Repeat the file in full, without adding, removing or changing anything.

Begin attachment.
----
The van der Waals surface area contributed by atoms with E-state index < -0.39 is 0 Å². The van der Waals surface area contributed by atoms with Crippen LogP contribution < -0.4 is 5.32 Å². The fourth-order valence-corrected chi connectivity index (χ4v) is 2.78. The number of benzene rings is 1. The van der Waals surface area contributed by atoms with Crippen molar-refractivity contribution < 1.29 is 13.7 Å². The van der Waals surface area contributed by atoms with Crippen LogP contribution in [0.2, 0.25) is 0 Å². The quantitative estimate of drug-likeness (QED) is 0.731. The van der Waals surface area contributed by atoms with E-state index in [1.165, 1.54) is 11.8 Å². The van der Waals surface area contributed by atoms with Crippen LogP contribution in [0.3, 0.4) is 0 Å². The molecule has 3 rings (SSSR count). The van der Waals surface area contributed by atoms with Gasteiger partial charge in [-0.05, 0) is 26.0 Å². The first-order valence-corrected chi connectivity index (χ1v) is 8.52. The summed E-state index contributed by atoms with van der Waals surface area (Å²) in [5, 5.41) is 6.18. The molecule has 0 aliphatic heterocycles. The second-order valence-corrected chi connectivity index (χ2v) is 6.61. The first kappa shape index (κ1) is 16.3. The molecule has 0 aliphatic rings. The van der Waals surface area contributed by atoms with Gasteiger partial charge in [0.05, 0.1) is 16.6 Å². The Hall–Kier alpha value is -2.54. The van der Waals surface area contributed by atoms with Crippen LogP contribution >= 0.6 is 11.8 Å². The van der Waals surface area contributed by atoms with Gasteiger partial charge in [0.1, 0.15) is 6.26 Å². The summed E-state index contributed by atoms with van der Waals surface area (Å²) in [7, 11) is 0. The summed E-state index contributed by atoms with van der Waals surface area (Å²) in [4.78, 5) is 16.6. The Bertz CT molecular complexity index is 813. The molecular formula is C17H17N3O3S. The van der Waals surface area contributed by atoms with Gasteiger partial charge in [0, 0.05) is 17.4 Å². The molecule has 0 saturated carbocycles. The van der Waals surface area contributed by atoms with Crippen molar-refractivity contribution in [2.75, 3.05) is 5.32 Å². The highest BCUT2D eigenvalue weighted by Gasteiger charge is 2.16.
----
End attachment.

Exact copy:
The van der Waals surface area contributed by atoms with E-state index < -0.39 is 0 Å². The van der Waals surface area contributed by atoms with Crippen LogP contribution < -0.4 is 5.32 Å². The fourth-order valence-corrected chi connectivity index (χ4v) is 2.78. The number of benzene rings is 1. The van der Waals surface area contributed by atoms with Crippen molar-refractivity contribution < 1.29 is 13.7 Å². The van der Waals surface area contributed by atoms with Crippen LogP contribution in [0.2, 0.25) is 0 Å². The quantitative estimate of drug-likeness (QED) is 0.731. The van der Waals surface area contributed by atoms with E-state index in [1.165, 1.54) is 11.8 Å². The van der Waals surface area contributed by atoms with Crippen LogP contribution in [0.3, 0.4) is 0 Å². The molecule has 3 rings (SSSR count). The van der Waals surface area contributed by atoms with Gasteiger partial charge in [-0.05, 0) is 26.0 Å². The first-order valence-corrected chi connectivity index (χ1v) is 8.52. The summed E-state index contributed by atoms with van der Waals surface area (Å²) in [5, 5.41) is 6.18. The molecule has 0 aliphatic heterocycles. The second-order valence-corrected chi connectivity index (χ2v) is 6.61. The first kappa shape index (κ1) is 16.3. The molecule has 0 aliphatic rings. The van der Waals surface area contributed by atoms with Gasteiger partial charge in [0.05, 0.1) is 16.6 Å². The Hall–Kier alpha value is -2.54. The van der Waals surface area contributed by atoms with Crippen LogP contribution >= 0.6 is 11.8 Å². The van der Waals surface area contributed by atoms with Gasteiger partial charge in [0.1, 0.15) is 6.26 Å². The summed E-state index contributed by atoms with van der Waals surface area (Å²) in [7, 11) is 0. The summed E-state index contributed by atoms with van der Waals surface area (Å²) in [4.78, 5) is 16.6. The Bertz CT molecular complexity index is 813. The molecular formula is C17H17N3O3S. The van der Waals surface area contributed by atoms with Gasteiger partial charge in [0, 0.05) is 17.4 Å². The molecule has 0 saturated carbocycles. The van der Waals surface area contributed by atoms with Crippen molar-refractivity contribution in [2.75, 3.05) is 5.32 Å². The highest BCUT2D eigenvalue weighted by Gasteiger charge is 2.16.